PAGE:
At the end of the mines’ life, Australia would have a permanent water infrastructure based around a renewable resource, water, in exchange for the extraction of the limited resource, coal.

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Will the Bradfield Scheme benefit the Great Barrier Reef?

A recent study published in Nature Ecology and Evolution journal provides support for better control over flood flows such as would be captured by the New Bradfield Scheme and redirected to storage dams inland. Flood flows carry debris, sediments, nutrients, and other pollutants into the coastal regions – and add further stress to the Great Barrier Reef. Improving local water quality may help some reefs better withstand the bleaching impacts of climate change.

Using a composite water quality index, we find that while reefs exposed to poor water quality are more resistant to coral bleaching, they recover from disturbance more slowly and are more susceptible to outbreaks of crown-of-thorns starfish and coral disease—with a net negative impact on recovery and long-term hard coral cover. 

See Dirty water biggest risk to reef recovery in the Australian.


Water quality mediates resilience on the Great Barrier Reef

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The benefit to the Great Barrier Reef lagoon by redirecting flood water inland

Estimates of river pollutant loads to the Great Barrier Reef lagoon indicate the Fitzroy and Burdekin catchments contribute at least 70 per cent of the anthropogenic total suspended solids load to the Great Barrier Reef lagoon, with grazing lands (gully and hillslope erosion) (45 per cent) and streambank erosion (39 per cent) the main sources.

The same report states that compared to pre-European conditions, mean-annual river loads to the Great Barrier Reef lagoon have increased; 3.2 to 5.5-fold for total suspended solids; two to 5.7-fold for total nitrogen; and 2.5 to 8.9-fold for total phosphorus. The total pesticide load to the Great Barrier Reef lagoon is likely to be considerably larger, given that a total of 34 pesticides have already been detected in the Great Barrier Reef catchments.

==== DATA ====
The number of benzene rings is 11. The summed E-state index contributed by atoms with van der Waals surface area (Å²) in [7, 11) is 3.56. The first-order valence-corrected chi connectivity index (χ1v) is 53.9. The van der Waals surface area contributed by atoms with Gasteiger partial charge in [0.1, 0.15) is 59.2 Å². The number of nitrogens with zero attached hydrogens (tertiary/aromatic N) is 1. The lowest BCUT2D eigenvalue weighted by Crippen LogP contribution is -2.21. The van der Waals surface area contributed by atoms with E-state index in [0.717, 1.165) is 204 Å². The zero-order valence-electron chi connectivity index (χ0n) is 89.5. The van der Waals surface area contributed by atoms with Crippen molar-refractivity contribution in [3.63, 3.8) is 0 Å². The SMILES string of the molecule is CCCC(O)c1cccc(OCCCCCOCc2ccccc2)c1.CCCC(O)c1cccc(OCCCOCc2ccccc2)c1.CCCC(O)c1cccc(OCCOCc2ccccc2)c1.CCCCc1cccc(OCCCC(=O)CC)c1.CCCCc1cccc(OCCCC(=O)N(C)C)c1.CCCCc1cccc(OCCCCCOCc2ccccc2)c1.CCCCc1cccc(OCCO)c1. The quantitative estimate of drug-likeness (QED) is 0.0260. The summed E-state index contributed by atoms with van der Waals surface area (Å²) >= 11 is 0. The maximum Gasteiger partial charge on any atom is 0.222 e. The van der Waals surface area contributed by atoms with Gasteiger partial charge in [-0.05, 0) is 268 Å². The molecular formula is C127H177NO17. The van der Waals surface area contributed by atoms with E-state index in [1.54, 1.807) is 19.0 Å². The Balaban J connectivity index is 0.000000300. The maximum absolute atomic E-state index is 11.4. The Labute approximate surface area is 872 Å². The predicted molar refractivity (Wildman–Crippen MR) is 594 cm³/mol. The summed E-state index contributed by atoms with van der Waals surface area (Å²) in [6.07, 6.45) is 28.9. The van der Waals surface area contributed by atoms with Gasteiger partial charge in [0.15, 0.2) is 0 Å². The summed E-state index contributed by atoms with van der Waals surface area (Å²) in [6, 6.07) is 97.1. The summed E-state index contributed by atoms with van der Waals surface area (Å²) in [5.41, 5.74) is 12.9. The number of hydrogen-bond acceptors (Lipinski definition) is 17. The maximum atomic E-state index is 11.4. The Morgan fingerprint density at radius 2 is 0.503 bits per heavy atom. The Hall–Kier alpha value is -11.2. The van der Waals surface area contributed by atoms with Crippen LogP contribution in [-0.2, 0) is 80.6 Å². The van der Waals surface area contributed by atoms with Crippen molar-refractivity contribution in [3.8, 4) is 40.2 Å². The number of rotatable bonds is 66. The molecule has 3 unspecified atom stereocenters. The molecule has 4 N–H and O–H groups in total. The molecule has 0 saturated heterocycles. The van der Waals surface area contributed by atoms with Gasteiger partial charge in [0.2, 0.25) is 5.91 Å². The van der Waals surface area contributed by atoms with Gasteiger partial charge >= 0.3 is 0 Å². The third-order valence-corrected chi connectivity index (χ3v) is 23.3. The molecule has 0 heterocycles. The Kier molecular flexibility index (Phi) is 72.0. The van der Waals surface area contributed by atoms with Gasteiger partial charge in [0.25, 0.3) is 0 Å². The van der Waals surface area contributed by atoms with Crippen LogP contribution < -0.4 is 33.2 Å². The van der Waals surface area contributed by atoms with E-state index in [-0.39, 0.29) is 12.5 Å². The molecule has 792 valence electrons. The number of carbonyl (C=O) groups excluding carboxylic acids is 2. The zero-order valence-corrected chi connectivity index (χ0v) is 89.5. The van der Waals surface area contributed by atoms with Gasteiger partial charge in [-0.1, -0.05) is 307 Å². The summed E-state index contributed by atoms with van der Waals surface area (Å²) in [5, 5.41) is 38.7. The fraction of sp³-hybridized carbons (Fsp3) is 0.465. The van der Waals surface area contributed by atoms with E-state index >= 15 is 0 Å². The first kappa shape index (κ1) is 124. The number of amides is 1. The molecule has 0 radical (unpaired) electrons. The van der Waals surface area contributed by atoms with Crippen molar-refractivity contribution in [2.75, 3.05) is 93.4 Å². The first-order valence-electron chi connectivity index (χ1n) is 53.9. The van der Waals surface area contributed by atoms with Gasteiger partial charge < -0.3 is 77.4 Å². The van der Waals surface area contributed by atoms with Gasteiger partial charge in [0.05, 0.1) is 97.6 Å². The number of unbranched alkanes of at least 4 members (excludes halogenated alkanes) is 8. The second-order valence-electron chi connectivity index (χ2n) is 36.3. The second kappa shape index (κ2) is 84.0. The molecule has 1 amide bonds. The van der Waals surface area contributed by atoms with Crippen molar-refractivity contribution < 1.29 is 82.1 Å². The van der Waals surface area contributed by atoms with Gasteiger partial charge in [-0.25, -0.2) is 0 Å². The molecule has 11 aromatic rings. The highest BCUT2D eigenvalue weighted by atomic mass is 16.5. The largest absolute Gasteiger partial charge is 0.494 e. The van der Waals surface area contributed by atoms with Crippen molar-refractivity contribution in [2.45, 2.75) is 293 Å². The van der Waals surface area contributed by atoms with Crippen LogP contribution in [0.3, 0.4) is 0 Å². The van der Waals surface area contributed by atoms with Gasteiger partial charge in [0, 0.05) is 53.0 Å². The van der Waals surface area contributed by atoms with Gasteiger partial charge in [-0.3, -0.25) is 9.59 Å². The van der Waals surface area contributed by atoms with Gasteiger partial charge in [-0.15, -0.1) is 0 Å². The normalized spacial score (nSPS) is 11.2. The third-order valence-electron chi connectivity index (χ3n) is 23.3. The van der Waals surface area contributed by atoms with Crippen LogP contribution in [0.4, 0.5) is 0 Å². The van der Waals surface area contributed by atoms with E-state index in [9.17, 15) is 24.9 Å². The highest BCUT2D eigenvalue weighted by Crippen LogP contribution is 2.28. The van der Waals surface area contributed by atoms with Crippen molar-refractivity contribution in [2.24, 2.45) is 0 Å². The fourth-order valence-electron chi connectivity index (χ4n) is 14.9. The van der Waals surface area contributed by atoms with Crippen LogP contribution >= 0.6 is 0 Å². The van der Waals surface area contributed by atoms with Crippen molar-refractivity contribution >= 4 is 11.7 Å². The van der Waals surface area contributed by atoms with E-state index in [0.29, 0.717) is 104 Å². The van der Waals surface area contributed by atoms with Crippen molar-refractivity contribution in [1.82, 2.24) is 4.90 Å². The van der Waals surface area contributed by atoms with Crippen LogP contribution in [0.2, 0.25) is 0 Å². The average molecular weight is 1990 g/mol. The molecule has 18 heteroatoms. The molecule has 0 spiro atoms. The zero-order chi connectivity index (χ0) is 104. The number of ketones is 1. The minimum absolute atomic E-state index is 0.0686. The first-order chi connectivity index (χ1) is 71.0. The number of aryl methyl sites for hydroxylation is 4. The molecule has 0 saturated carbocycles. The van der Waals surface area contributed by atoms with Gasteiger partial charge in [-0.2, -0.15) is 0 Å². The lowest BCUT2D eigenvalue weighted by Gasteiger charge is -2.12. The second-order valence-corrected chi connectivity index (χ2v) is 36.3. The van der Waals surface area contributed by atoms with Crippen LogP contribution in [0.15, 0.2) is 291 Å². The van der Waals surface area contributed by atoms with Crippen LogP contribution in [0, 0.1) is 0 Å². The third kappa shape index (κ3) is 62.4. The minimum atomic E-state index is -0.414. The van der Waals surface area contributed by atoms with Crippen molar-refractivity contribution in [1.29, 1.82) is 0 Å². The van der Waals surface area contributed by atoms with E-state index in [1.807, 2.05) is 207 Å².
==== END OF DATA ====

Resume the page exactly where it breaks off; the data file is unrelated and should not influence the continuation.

Flood water in rivers contains much higher ‘total suspended solids,’ or volume of other debris materials (like soil, plant material, dust, and other particulate material) than normal flow conditions. For example, the transitory TSS for an Adani infringement notice due to a controlled release in high rains at a monitoring point was 58 mg/L when the maximum limit of total suspended solids allowed in a flood water release under the Port’s Environmental Authority is 30 mg/L. But this is a fraction of the levels usually found in natural flood events.

The research shows that the dominant sediment supply to many rivers in the Great Barrier Reef catchment is from a combination of gully and streambank erosion, and subsoil erosion from hillslope rilling.

The cumulative effects of flooding of Queensland Rives may have reduced coral growth by 50%. A Bradfield Scheme would reduce total flows by capturing some of the flood water and redirecting inland to provide irrigation, town and mine water supplies. The capture and redirection of flood water would reduce the overall sediment discharge and potentially help to maintain the health of the Great Barrier Reef.

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A safer alternative to the Adani Mine Groundwater Plan

The approval of the massive Adani (Carmichael Coal) Mine has been delayed by ongoing concerns with the groundwater plan. What if the mine did not have to use groundwater at all, but drew water from massive storages created nearby at Lake Buchanan and Lake Galilee? The unused salt lakes perched on the Great Dividing Range could be filled with flood water from an aqueduct to Hells Gate Dam on the headwaters of the Burdekin River.

Low-cost gravitational flow is viable, as it is downhill from all the way from the headwaters of the Burdekin, providing Hells Gate Dam is built to a sufficient height.

Not only Adani, but 5 mines have been approved for the Galilee Coal Basin (see image). Are they going to run into the same water sourcing problems too? A Galilee pipeline should be constructed to pipe water east from the two storages and so mitigate the environmental impact of these mines on ground and surface waters.

The mines in the Bowen Basin draw water from the Burdekin Falls Dam via a pipeline – why not build the same river saving infrastructure for the Galilee Basin?

In addition, the storages could also be used for town water supply and irrigation of the fertile Mitchell Grass Downs to the west of the Great Dividing Range. Use a renewable supply of flood waters and leave the limited groundwater source alone.

Renewable hydropower generation is also possible at and between Lake Buchanan and Lake Galilee, as well as locations along the aqueduct route. The power generated could be sold to the mines, generating carbon-free revenue.